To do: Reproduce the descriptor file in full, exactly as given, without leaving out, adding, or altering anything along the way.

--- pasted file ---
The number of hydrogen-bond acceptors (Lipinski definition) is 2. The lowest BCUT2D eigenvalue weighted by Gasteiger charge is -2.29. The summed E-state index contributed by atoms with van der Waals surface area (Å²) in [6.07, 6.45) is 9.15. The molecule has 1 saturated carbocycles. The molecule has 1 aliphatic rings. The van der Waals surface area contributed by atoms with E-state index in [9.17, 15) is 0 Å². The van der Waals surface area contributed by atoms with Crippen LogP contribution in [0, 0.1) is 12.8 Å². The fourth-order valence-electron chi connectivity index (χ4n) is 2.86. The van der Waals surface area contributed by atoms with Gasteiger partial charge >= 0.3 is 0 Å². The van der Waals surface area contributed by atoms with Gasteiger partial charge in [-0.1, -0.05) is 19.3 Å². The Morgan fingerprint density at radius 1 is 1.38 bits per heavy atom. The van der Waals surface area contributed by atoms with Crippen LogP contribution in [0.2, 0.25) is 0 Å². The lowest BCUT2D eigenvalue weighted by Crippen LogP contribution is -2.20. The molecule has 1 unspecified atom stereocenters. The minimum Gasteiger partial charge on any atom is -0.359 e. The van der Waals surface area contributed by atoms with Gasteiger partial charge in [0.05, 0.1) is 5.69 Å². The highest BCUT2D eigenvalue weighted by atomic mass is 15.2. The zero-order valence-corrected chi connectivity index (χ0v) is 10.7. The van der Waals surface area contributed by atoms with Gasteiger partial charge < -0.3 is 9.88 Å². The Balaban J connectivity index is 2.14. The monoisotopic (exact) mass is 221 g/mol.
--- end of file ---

The number of hydrogen-bond acceptors (Lipinski definition) is 2. The lowest BCUT2D eigenvalue weighted by Gasteiger charge is -2.29. The summed E-state index contributed by atoms with van der Waals surface area (Å²) in [6.07, 6.45) is 9.15. The molecule has 1 saturated carbocycles. The molecule has 1 aliphatic rings. The van der Waals surface area contributed by atoms with E-state index in [9.17, 15) is 0 Å². The van der Waals surface area contributed by atoms with Crippen LogP contribution in [0, 0.1) is 12.8 Å². The fourth-order valence-electron chi connectivity index (χ4n) is 2.86. The van der Waals surface area contributed by atoms with Gasteiger partial charge >= 0.3 is 0 Å². The van der Waals surface area contributed by atoms with Gasteiger partial charge in [-0.1, -0.05) is 19.3 Å². The Morgan fingerprint density at radius 1 is 1.38 bits per heavy atom. The van der Waals surface area contributed by atoms with Crippen LogP contribution in [0.2, 0.25) is 0 Å². The lowest BCUT2D eigenvalue weighted by Crippen LogP contribution is -2.20. The molecule has 1 unspecified atom stereocenters. The minimum Gasteiger partial charge on any atom is -0.359 e. The van der Waals surface area contributed by atoms with Gasteiger partial charge in [0.05, 0.1) is 5.69 Å². The highest BCUT2D eigenvalue weighted by atomic mass is 15.2. The zero-order valence-corrected chi connectivity index (χ0v) is 10.7. The van der Waals surface area contributed by atoms with Gasteiger partial charge < -0.3 is 9.88 Å². The Balaban J connectivity index is 2.14. The monoisotopic (exact) mass is 221 g/mol.